Entitlement to means tested benefits depends upon the claimant(s) having a “right to reside”. This test primarily effects non British EU nationals. Since its introduction in 2004, there have been hundreds of legal decisions on the correct application of the test.
For families, the consequences of failing the right to reside test are often destitution. This seminar will focus in particular on the ways in which a person may have a right to reside, sufficient to claim benefits because of a right of residence which a child they care for has.
It will provide detailed consideration of the current state of the law and future challenges about the rights of residence of:
- Children (and their primary carers), of former workers, who are receiving education (Baumbast or Teixeira “derived rights”).
- Children (and their primary carers), of the formerly self-employed in a similar position to Teixeira children: update on CPAG’s testcase on this issue.
- Children (and primary carer) who are not yet in education but who have a non resident parent who is currently a worker or self employed.
- Zambrano carers (third country national carers of British children who could not remain in EU unless their carer had a right of residence)- since the regulations now exclude such carers from benefit entitlement, we will consider the legal duties which Local Authorities owe to such children and their primary carers (section 17 Children Act 1989 etc.).
Similar to other areas of EU residence law, some of these areas are legally contentious and subject to ongoing litigation. Therefore we will also discuss the EU law concerning obtaining interim payments.
Full training materials and lunch are provided.
All attendees receive a FREE Right to Reside flowchart 2016/17.
- Experienced welfare rights workers who work with EU national families.
- Social Services Departments - particularly “No recourse to public funds” specialists.
- Local Authority HB decision makers who deal with EU national cases.
Charlotte O’Brien, EU law specialist and academic at York University
Charlotte O’Brien is a Senior Lecturer at York University specialising in EU immigration law. Prior to her current role at York Law School, Charlotte trained as a volunteer Citizens Advice Bureau adviser, and has since continued case work and supervision.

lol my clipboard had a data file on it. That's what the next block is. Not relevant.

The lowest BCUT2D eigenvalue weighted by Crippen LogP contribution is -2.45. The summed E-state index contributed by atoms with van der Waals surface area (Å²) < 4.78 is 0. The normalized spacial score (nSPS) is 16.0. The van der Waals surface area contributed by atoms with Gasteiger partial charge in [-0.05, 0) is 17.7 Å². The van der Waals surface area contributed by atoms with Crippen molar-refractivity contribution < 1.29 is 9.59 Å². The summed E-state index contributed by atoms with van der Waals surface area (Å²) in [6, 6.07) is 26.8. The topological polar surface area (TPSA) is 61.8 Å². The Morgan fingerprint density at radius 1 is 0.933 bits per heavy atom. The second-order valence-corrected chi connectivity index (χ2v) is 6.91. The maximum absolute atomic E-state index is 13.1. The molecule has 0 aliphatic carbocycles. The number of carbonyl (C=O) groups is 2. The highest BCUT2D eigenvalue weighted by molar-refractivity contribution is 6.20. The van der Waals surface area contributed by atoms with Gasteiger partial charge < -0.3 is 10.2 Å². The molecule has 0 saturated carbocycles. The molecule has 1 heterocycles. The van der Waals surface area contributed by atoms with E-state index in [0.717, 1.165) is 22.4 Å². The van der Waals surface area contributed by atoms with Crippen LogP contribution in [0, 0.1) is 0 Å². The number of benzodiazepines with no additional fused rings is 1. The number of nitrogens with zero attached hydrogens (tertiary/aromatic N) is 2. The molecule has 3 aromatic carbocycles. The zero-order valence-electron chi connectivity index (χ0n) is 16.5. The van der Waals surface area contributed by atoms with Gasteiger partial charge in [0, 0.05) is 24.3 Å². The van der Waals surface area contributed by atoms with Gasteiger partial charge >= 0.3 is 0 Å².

Tom Royston, Barrister with Garden Court Chambers
As a barrister with Garden Court North Chambers, Tom appears regularly in the High Court and Upper Tribunal (Administrative Appeals Chamber). Before coming to the Bar, Tom worked in a Citizens Advice Bureaux and Law Centre, where he specialised in employment, discrimination and social security law.
As an activist, Tom was the Sheila McKechnie Foundation UK Consumer Campaigner of the Year 2009, in recognition of the campaign he led about the cost of contacting government to claim benefits. The campaign led to a policy change affecting 35 million phone calls per year and also won his bureau the national award of Campaigning CAB of the Year.
Tom also established the Yorkshire Tribunal Advocacy Project, which provides pro bono representation in social security tribunals, and he has worked with CPAG on the Rutherford bedroom tax and Winder Council Tax Reduction cases amongst others also works on public law, discrimination and housing.
Martin Williams, Welfare Rights Worker, CPAG
Martin Williams is a welfare rights worker at Child Poverty Action Group. He is widely experienced in representing claimants at both levels within the tribunal system, having worked in the appeals team at Lasa from 2001 until 2008.
Martin has also worked as a local authority welfare rights officer and in an independent advice centre. He is currently an author of CPAG’s Welfare Benefits and Tax Credits Handbook and Housing Benefit and Council Tax Reduction Legislation handbook.
Manchester - Garden Court North Chambers, 3rd Floor, Blackfriars House, Parsonage, Manchester, M3 2JA
Booking a place
Places are £105 for delegates from voluntary organisations and £145 for statutory organisations and lawyers.
Please click HERE to book.